If you use Flickr’s Advanced Search page, you can opt to search only for photos for which the Flickr user has granted permission. You can “find content to use commercially” or “find content to modify, adapt, or build upon.” I teach students to use these options when they want to illustrate their blog posts — it’s a fair and legal way to get free photos.

But is it reliable journalism?

Dan Gillmor wrote a thoughtful and valuable post claiming that “the ability to make a living at” professional photojournalism “will crumble soon.” He makes the point that:

… there was once a fairly healthy community of portrait painters. When photography came along, a lot of them had to find other work; or at least their ranks were not refilled when they retired. Professional portrait photographers, similarly, are less in demand today than a generation ago. But portraits have survived — and thrived.

As a longtime student of new media, I have read a lot about “the death of painting” (a la Rodchenko) which was supposedly brought on by the invention and spread of photography. Yes, once upon a time, photography was the new medium!

Reports of the death of painting, however, were an exaggeration. Painting did not die, but it was certainly transformed. You might think of the work of Jackson Pollack and react with distaste and displeasure (if abstraction offends you, that is); you might also think of Picasso, De Chirico, Magritte, or C├ęzanne. I’m not attempting an art lesson but rather advancing the idea that change is not bad, and what might seem to be a death in one person’s view might be a rebirth in someone else’s eyes.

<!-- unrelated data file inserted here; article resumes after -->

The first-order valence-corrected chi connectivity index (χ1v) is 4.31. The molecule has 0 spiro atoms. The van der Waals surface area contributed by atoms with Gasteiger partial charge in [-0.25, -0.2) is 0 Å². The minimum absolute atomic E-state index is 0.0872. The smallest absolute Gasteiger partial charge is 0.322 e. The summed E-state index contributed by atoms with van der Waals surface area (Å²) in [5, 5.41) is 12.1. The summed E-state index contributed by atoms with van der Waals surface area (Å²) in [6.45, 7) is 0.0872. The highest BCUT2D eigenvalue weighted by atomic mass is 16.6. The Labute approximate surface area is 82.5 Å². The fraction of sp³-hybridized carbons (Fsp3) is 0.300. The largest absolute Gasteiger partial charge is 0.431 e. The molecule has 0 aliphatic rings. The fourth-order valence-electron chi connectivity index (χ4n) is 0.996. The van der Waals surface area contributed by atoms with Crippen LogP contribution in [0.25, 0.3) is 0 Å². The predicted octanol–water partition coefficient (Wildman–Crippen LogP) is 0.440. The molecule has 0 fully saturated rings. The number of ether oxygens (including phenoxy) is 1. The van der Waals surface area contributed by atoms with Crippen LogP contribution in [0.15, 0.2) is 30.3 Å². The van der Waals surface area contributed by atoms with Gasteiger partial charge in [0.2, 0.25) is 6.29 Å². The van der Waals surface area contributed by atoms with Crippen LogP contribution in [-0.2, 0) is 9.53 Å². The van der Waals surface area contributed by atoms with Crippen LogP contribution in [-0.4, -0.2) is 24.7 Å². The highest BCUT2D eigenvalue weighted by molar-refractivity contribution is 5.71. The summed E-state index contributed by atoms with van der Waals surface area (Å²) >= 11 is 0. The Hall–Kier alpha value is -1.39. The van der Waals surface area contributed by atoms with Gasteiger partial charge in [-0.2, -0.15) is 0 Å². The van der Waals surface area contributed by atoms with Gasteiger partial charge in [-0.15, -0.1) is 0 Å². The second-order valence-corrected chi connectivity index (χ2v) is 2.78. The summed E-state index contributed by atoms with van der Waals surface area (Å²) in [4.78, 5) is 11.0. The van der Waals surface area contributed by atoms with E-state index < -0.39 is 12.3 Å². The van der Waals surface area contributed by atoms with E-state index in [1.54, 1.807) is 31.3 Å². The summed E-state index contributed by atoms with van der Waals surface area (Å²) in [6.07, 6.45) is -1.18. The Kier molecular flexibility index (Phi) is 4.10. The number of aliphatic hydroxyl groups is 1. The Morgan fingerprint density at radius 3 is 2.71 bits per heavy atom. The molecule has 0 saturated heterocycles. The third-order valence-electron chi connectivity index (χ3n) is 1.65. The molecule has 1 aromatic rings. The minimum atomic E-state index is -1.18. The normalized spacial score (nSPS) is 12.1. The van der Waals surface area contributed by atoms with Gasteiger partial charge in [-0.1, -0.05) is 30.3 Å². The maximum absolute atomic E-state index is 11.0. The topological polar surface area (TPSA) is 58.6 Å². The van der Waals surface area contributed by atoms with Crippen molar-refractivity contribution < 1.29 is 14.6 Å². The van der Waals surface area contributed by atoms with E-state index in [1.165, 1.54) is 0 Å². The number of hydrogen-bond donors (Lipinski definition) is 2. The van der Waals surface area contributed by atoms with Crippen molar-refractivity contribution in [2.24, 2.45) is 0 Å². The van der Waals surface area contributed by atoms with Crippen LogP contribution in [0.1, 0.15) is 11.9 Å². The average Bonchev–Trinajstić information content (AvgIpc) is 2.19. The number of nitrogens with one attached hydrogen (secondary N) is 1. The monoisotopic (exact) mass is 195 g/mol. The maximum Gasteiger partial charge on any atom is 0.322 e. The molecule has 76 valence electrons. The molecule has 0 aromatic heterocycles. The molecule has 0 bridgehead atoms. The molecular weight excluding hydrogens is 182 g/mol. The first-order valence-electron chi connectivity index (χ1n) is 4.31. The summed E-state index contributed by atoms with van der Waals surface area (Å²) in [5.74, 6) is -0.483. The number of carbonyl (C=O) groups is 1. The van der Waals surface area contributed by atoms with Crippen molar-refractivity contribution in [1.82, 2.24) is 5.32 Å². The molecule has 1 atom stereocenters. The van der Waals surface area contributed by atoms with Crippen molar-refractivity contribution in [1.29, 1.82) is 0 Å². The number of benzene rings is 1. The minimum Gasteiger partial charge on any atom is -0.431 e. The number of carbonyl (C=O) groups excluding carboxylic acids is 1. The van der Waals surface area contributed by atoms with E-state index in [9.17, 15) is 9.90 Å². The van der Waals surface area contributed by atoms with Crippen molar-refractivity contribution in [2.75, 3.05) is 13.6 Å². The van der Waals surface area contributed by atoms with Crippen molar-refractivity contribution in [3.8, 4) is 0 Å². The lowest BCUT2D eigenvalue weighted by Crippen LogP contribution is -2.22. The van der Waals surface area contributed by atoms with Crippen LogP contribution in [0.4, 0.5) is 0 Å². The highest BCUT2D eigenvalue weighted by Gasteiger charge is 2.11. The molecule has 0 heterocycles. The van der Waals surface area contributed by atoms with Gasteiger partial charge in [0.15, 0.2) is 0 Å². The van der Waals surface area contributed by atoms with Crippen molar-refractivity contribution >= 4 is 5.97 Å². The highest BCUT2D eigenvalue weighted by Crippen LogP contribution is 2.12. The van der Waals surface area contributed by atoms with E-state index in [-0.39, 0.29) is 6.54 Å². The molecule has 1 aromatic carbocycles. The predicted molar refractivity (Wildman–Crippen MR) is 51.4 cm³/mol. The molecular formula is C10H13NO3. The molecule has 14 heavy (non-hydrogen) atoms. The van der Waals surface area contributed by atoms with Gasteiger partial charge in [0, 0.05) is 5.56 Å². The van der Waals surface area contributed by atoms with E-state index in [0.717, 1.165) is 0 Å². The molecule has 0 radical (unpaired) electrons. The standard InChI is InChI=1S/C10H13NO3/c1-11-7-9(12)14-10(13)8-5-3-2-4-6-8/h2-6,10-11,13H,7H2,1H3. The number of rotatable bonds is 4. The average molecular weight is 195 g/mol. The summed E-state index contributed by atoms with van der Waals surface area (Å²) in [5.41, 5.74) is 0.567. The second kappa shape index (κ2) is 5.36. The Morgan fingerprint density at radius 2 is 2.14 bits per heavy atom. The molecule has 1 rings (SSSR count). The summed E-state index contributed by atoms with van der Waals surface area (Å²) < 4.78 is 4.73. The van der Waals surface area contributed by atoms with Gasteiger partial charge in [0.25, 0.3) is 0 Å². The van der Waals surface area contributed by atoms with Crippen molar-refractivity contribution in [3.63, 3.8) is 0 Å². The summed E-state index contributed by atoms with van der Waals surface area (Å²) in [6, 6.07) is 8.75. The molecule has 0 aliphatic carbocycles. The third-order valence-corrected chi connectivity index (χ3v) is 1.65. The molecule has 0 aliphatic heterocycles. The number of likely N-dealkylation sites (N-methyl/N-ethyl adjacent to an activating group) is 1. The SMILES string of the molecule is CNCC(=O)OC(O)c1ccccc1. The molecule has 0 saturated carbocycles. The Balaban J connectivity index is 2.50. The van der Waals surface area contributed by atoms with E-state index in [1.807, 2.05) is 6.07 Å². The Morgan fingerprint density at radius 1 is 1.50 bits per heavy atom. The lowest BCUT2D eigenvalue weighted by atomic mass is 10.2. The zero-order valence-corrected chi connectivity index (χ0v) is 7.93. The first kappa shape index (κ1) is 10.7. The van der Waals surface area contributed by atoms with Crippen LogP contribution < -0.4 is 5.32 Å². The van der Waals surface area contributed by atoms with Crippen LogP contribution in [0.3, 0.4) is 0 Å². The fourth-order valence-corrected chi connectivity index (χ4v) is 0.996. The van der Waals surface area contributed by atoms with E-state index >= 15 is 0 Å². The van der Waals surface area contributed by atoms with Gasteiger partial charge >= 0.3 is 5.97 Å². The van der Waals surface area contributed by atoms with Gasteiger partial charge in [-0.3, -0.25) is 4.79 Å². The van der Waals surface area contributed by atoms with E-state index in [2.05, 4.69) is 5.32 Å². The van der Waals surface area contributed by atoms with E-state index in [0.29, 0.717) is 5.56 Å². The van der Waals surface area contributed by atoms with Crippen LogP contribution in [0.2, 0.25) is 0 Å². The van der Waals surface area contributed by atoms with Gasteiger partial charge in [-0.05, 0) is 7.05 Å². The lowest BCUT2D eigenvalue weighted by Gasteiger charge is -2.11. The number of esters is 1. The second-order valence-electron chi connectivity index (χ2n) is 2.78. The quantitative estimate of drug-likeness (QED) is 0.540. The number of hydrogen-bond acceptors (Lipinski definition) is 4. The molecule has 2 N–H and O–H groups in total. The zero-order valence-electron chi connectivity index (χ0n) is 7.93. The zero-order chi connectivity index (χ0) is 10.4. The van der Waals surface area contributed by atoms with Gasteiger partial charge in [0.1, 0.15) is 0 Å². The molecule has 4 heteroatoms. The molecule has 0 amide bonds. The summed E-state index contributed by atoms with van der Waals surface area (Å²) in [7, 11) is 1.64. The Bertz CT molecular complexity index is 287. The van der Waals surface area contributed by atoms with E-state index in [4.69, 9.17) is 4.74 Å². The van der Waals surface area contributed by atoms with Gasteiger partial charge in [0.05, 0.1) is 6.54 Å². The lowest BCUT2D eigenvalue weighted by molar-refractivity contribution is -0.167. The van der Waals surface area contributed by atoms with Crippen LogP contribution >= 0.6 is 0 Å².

I’m not ready to acknowledge the death of photojournalism — but I am scanning the horizon for signs of its new forms.

Update: Don’t you hate it when people rip off your post?

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Really good stories (for your reading pleasure) is a blog that points you to well-written stories that just happen to have appeared in newspapers. Yes, newspapers.

Ben Montgomery produces the blog. I read about him here. He says “gangrey” is a play on gangrene. Okay. And the depressing subtitle of his blog is “Prolonging the slow death of newspapers.” But don’t let that fool you.

Writers will be heartened, even inspired, by reading the stories he links to. Put in your RSS reader today.

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Favorite audio editing software

With so many reporters and photojournalists gathering audio today, what software do they use when it comes time to edit? Mac users have GarageBand, of course (part of iLife). What other audio tools are you Mac lovers using?

Everyone can use Audacity (100 percent free) — it works on Windows, Mac OS and Linux; You can convert just about any audio file to MP3 by opening it in Audacity and then Save in the MP3 format. To do so, you must download and install the (free) LAME MP3 encoder (instructions are here), which works with Audacity. There are several tutorials for Audacity.

Windows only: Adobe Audition (list $350; download a free trial version) has evolved from Cool Edit Pro, and it’s a robust, feature-rich program. I can teach the basics of using Audition in about 15 minutes, but I’ve only used about 10 percent of the program’s capabilities. It has an awesome multitrack interface.

Windows and Mac: Pro Tools from DigiDesign (a division of Avid) gets rave reviews from serious audio geeks, but I have to confess, their product line totally confuses me. Pro Tools 7.3 runs on the Intel Macs.

Windows only: Sound Forge (list $300) and Sound Forge Audio Studio (list $70) from Sony (formerly from Sonic Foundry). I have Sound Forge Audio Studio at home; it’s very easy to use, but it does not do true multitrack editing. I’ve never used the full-blown Sound Forge, so I can’t compare it with Audition — but it appears to be very similar.

I’m eager to hear what you use, whether you like it, and why. Please post a comment if you are editing audio.